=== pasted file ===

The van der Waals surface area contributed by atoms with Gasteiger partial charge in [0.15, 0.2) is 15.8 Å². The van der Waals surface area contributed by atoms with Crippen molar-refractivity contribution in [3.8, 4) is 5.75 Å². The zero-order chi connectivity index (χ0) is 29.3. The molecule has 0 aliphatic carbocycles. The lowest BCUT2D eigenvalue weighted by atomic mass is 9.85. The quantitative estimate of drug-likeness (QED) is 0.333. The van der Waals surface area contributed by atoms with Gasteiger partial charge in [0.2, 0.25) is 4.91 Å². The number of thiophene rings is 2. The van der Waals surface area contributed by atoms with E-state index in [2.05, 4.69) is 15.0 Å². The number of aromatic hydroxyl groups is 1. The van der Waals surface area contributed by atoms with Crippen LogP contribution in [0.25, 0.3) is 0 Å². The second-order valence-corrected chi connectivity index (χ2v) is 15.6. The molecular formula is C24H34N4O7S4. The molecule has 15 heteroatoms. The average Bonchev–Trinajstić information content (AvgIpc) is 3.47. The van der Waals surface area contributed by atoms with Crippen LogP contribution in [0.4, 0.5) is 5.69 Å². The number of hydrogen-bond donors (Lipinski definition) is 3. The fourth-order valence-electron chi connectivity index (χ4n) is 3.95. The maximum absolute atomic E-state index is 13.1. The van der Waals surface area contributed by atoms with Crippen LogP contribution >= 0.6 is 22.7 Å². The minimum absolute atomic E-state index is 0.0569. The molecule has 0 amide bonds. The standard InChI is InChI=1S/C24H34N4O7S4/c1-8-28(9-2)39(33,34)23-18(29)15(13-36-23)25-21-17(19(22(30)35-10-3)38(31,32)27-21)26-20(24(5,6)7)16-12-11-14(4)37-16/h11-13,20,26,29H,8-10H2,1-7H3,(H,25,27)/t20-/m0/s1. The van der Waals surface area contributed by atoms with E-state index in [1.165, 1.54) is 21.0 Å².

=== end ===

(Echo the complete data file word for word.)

The van der Waals surface area contributed by atoms with Gasteiger partial charge in [0.15, 0.2) is 15.8 Å². The van der Waals surface area contributed by atoms with Crippen molar-refractivity contribution in [3.8, 4) is 5.75 Å². The zero-order chi connectivity index (χ0) is 29.3. The molecule has 0 aliphatic carbocycles. The lowest BCUT2D eigenvalue weighted by atomic mass is 9.85. The quantitative estimate of drug-likeness (QED) is 0.333. The van der Waals surface area contributed by atoms with Gasteiger partial charge in [0.2, 0.25) is 4.91 Å². The number of thiophene rings is 2. The van der Waals surface area contributed by atoms with E-state index in [2.05, 4.69) is 15.0 Å². The number of aromatic hydroxyl groups is 1. The van der Waals surface area contributed by atoms with Crippen LogP contribution in [0.25, 0.3) is 0 Å². The second-order valence-corrected chi connectivity index (χ2v) is 15.6. The molecular formula is C24H34N4O7S4. The molecule has 15 heteroatoms. The average Bonchev–Trinajstić information content (AvgIpc) is 3.47. The van der Waals surface area contributed by atoms with Crippen LogP contribution in [0.4, 0.5) is 5.69 Å². The number of hydrogen-bond donors (Lipinski definition) is 3. The fourth-order valence-electron chi connectivity index (χ4n) is 3.95. The maximum absolute atomic E-state index is 13.1. The van der Waals surface area contributed by atoms with Crippen LogP contribution >= 0.6 is 22.7 Å². The minimum absolute atomic E-state index is 0.0569. The molecule has 0 amide bonds. The standard InChI is InChI=1S/C24H34N4O7S4/c1-8-28(9-2)39(33,34)23-18(29)15(13-36-23)25-21-17(19(22(30)35-10-3)38(31,32)27-21)26-20(24(5,6)7)16-12-11-14(4)37-16/h11-13,20,26,29H,8-10H2,1-7H3,(H,25,27)/t20-/m0/s1. The van der Waals surface area contributed by atoms with E-state index in [1.165, 1.54) is 21.0 Å².